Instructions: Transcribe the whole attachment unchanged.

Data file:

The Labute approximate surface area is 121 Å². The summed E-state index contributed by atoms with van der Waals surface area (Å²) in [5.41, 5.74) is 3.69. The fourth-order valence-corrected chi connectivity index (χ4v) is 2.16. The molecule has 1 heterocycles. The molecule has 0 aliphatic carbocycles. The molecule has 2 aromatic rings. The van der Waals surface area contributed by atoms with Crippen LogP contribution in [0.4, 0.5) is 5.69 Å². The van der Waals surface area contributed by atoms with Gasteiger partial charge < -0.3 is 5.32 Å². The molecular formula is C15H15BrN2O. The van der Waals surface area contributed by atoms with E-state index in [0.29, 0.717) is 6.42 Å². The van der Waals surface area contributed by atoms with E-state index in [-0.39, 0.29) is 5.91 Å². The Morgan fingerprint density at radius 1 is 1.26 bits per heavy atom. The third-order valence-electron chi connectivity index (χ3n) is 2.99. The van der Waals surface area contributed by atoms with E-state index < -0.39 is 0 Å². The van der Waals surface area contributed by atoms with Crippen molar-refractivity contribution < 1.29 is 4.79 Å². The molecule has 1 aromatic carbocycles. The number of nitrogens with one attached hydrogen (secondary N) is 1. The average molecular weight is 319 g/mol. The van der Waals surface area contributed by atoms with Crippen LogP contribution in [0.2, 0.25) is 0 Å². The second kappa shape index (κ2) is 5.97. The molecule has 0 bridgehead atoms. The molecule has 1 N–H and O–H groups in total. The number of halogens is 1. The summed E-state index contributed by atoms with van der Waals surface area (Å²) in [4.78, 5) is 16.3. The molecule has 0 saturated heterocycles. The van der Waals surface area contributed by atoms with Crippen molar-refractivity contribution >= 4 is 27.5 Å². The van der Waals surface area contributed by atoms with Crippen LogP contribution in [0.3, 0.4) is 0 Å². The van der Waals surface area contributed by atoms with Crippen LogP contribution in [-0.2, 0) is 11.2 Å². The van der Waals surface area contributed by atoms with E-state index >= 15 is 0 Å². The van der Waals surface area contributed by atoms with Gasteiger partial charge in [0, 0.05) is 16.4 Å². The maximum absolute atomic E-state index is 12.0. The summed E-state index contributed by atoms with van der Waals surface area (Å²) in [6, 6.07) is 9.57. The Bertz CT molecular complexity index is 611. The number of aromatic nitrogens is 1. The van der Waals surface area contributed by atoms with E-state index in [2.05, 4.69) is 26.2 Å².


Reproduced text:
The Labute approximate surface area is 121 Å². The summed E-state index contributed by atoms with van der Waals surface area (Å²) in [5.41, 5.74) is 3.69. The fourth-order valence-corrected chi connectivity index (χ4v) is 2.16. The molecule has 1 heterocycles. The molecule has 0 aliphatic carbocycles. The molecule has 2 aromatic rings. The van der Waals surface area contributed by atoms with Crippen LogP contribution in [0.4, 0.5) is 5.69 Å². The van der Waals surface area contributed by atoms with Gasteiger partial charge < -0.3 is 5.32 Å². The molecular formula is C15H15BrN2O. The van der Waals surface area contributed by atoms with E-state index in [0.29, 0.717) is 6.42 Å². The van der Waals surface area contributed by atoms with E-state index in [-0.39, 0.29) is 5.91 Å². The Morgan fingerprint density at radius 1 is 1.26 bits per heavy atom. The third-order valence-electron chi connectivity index (χ3n) is 2.99. The van der Waals surface area contributed by atoms with E-state index < -0.39 is 0 Å². The van der Waals surface area contributed by atoms with Crippen molar-refractivity contribution < 1.29 is 4.79 Å². The molecule has 1 aromatic carbocycles. The number of nitrogens with one attached hydrogen (secondary N) is 1. The average molecular weight is 319 g/mol. The van der Waals surface area contributed by atoms with Crippen LogP contribution in [0.2, 0.25) is 0 Å². The second kappa shape index (κ2) is 5.97. The molecule has 0 bridgehead atoms. The molecule has 1 N–H and O–H groups in total. The number of halogens is 1. The summed E-state index contributed by atoms with van der Waals surface area (Å²) in [4.78, 5) is 16.3. The molecule has 0 saturated heterocycles. The van der Waals surface area contributed by atoms with Crippen molar-refractivity contribution >= 4 is 27.5 Å². The van der Waals surface area contributed by atoms with Crippen LogP contribution in [0.3, 0.4) is 0 Å². The van der Waals surface area contributed by atoms with Crippen LogP contribution in [-0.2, 0) is 11.2 Å². The van der Waals surface area contributed by atoms with E-state index >= 15 is 0 Å². The van der Waals surface area contributed by atoms with Gasteiger partial charge in [0, 0.05) is 16.4 Å². The maximum absolute atomic E-state index is 12.0. The summed E-state index contributed by atoms with van der Waals surface area (Å²) in [6, 6.07) is 9.57. The Bertz CT molecular complexity index is 611. The number of aromatic nitrogens is 1. The van der Waals surface area contributed by atoms with E-state index in [2.05, 4.69) is 26.2 Å².